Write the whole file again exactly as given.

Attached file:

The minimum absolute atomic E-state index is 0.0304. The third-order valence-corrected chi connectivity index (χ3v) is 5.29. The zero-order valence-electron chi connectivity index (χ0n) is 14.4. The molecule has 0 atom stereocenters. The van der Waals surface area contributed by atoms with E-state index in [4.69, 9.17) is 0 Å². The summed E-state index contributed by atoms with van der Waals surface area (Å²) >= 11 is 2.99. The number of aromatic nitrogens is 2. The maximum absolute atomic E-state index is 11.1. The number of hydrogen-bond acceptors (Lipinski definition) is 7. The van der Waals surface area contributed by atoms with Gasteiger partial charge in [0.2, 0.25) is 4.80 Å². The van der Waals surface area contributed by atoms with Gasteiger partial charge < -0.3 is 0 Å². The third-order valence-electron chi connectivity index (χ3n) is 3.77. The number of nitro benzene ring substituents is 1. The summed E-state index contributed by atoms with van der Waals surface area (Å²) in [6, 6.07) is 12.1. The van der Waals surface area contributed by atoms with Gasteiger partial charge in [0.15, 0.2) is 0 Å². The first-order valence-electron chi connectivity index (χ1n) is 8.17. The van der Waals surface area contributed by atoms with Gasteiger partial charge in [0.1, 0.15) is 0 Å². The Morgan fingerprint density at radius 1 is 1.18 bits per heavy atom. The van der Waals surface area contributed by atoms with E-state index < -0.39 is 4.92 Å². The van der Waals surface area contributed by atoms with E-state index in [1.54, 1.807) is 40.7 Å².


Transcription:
The minimum absolute atomic E-state index is 0.0304. The third-order valence-corrected chi connectivity index (χ3v) is 5.29. The zero-order valence-electron chi connectivity index (χ0n) is 14.4. The molecule has 0 atom stereocenters. The van der Waals surface area contributed by atoms with E-state index in [4.69, 9.17) is 0 Å². The summed E-state index contributed by atoms with van der Waals surface area (Å²) >= 11 is 2.99. The number of aromatic nitrogens is 2. The maximum absolute atomic E-state index is 11.1. The number of hydrogen-bond acceptors (Lipinski definition) is 7. The van der Waals surface area contributed by atoms with Gasteiger partial charge in [0.2, 0.25) is 4.80 Å². The van der Waals surface area contributed by atoms with Gasteiger partial charge < -0.3 is 0 Å². The third-order valence-electron chi connectivity index (χ3n) is 3.77. The number of nitro benzene ring substituents is 1. The summed E-state index contributed by atoms with van der Waals surface area (Å²) in [6, 6.07) is 12.1. The van der Waals surface area contributed by atoms with Gasteiger partial charge in [0.15, 0.2) is 0 Å². The first-order valence-electron chi connectivity index (χ1n) is 8.17. The van der Waals surface area contributed by atoms with Gasteiger partial charge in [0.1, 0.15) is 0 Å². The Morgan fingerprint density at radius 1 is 1.18 bits per heavy atom. The van der Waals surface area contributed by atoms with E-state index < -0.39 is 4.92 Å². The van der Waals surface area contributed by atoms with E-state index in [1.54, 1.807) is 40.7 Å².